There are some Methodists here from Dinwiddie, who have prayer meetings at night_ sometimes they only sing. I have been around to their rooms on several such occassions. There are also some quakers brought from Southampton. You know that it is contrary to their religion to fight. They are determined not to do any thing to help on the war. They say they wont stand up in line for drill, nor will they answer to their names. They will not even cut the food provided by government for our subsistence. I understand that the Commandant says that they shall be held up in the ranks by a man on each side if they will not stand up. It would be much better to let them go home. Religious persecution never did any good. Tho’ we have been here so long, we have not yet been drilled_ we might almost as well have been left at home for a week longer.
I am perfectly willing that you should send the hogs to town & sell them_ but I would not kill & send up more than three or four at a time, for fear more could not be sold_ & if the meat had to be brought back home perhaps through a hot sun, it would be lost. Another thing would be important, viz: to start the wagons in the night, time enough to reach market before sunrise. I still think, however, that the meat can be kept if it hangs out all night & is cut up the next morning very early & entirely covered with strong brine. The pieces of the larger hog should be divided into three or more parts. Dont forget to boil the brine & skim off the blood &c. But do entirely as you choose about selling or salting – suppose you try the selling & see how it answers, & continue with it, or give it up, as may seem best. There is a lambskin in the barn loft_ it will furnish some wool_ make Lewis clip it off if you want it. I reckon you will want more salt, if you keep the pork. The sea salt is the cheapest.
I have not received all my Expresses, but several of them. I thought that the Yankees were about to make a demonstration on the Peninsula, but I begin to doubt it, as the rumor was in Saturday’s paper_ & nothing farther about it in to-day’s paper. Oh! if we can only hold our own for three or four months longer_ better still, if we can gain one or more decided victories in the same time_ (which may God in his good providence grant_) I believe the war would be near its close. The European world_ indeed the North itself_ is anxious to bring these hostilities to a close, & if we can successfully defend ourselves for some months longer, I think that many outside circumstances would work in our favor.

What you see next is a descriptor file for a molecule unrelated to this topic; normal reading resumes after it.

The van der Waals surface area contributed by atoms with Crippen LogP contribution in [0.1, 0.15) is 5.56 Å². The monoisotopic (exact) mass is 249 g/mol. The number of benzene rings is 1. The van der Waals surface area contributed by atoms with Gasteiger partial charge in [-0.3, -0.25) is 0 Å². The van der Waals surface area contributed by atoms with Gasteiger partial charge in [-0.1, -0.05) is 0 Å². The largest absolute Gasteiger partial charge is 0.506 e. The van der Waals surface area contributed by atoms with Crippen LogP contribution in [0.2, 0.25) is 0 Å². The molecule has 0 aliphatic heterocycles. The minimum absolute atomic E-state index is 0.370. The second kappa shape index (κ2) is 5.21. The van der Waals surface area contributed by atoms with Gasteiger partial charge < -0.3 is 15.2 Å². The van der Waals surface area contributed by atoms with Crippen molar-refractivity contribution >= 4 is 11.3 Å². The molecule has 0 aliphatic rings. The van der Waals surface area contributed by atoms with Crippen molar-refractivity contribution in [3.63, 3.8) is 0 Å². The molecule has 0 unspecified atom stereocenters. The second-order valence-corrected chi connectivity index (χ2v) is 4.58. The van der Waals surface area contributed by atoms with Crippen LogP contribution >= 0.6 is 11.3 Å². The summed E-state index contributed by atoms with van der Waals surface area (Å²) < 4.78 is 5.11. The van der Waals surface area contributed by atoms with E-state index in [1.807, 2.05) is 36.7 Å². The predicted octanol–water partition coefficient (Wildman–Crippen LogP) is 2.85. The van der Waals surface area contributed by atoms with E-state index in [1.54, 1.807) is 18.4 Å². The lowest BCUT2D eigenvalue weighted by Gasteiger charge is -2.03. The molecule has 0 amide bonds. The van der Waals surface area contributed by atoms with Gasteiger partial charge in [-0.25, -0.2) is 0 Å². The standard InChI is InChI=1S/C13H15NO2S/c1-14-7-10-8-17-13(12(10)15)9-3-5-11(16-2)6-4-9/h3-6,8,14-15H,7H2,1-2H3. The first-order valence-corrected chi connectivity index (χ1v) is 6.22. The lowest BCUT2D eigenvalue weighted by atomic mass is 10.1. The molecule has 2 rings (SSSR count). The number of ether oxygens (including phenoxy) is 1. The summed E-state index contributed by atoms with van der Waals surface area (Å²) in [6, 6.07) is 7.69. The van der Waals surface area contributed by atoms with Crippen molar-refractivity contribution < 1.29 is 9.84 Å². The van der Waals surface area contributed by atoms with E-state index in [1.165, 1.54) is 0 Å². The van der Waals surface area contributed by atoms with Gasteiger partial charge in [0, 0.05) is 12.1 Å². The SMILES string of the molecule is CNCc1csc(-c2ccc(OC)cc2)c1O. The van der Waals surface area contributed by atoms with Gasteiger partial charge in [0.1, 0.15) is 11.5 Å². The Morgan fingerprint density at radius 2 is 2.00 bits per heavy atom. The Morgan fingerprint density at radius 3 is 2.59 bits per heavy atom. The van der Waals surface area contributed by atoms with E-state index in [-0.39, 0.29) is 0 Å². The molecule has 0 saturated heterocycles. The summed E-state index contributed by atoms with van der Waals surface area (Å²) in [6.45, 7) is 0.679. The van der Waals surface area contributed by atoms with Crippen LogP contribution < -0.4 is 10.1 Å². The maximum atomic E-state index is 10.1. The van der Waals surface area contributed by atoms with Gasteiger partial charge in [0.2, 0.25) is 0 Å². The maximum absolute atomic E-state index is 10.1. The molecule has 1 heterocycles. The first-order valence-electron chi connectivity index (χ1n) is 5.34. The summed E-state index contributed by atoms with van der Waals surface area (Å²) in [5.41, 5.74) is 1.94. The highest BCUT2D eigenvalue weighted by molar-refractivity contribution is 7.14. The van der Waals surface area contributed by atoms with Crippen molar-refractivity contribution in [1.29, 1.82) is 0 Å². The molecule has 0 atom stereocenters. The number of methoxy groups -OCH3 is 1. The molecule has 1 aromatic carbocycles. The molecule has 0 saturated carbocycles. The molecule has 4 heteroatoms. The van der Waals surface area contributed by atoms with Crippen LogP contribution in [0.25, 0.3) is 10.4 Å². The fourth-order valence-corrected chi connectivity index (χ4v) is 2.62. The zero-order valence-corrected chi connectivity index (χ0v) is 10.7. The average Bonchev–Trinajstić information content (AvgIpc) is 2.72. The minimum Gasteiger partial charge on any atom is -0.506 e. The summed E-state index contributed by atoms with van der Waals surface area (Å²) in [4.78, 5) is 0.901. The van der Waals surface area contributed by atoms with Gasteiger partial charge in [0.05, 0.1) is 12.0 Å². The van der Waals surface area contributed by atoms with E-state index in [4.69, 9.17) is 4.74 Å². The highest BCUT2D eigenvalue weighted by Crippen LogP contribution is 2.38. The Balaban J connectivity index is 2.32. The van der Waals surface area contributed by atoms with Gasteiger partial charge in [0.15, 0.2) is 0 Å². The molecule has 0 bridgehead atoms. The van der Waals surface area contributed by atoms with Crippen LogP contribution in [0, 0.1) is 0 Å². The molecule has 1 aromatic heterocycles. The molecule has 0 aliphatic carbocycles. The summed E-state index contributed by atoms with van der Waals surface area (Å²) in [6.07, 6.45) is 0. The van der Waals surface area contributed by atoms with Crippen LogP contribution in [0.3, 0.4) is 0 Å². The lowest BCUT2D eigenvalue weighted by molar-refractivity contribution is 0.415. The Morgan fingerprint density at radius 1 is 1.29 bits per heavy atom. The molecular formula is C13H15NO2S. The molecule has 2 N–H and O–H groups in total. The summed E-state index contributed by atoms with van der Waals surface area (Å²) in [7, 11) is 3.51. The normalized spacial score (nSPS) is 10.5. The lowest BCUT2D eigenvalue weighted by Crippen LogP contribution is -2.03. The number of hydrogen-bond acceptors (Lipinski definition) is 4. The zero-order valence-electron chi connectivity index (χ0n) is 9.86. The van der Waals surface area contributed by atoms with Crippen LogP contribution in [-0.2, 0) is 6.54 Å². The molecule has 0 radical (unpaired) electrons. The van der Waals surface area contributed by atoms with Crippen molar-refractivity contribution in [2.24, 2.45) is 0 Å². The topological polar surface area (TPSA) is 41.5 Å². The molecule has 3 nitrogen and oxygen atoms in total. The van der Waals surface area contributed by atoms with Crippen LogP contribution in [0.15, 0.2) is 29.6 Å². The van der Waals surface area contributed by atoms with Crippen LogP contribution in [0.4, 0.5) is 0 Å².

Dont let the dear little ones forget me. May God give you grace to bring them up in his love & fear. I can only pray for them now_ I am afraid I have not given them such instruction in religious truths as I ought & might have done. You have a valuable aid in your mother. She having trained up her own children to be Christians. I certainly hope her efforts in behalf of ours may not be in vain. Give my best love to her. Tell Meade & Jane to be good_ to remember to love God_ for only in so doing can they be happy either in this world, or in the next. Little [Bessie?], perhaps, can understand something of this_ more perhaps than we have any idea of. Tell the little darling that Father has nobody now to put his little arm around his neck & kiss him “good morning”. And as for the dear fellow in the cradle_ I can send him no message_ he knows nothing of “Father”_ but when he is old enough tell him of me. To you, my dear wife, who has been the means of instilling into my nature all these better, tender & [unfinishing?] feelings, which a man without wife & children can never know_ to you, the partner of my joys & sorrows I tender my warmest love. I need not tell you that when I kneel to ask God’s blessing on myself, I never forget you. And I know full well that I am also remembered of you whenever you offer prayer. May God be with you always_ especially now. Remember me kindly to Lucinda_ & indeed to the other servants. I earnestly pray that God may soon put an end to this wicked war by driving back our enemies from our borders_ & thus enabling our soldiers every where to return to the homes of their affection.
Please find my account with Brother in my book, & add up both columns, from the time of our settlement, & see how much I owe him, & let me know when you write. I shall write to him soon.
Good-bye_ Cheer up_ all will yet be well. You ought to see how well I hear it. Direct to box 273, care of Capt. Brockwell, Company F.__
Julian C. Ruffin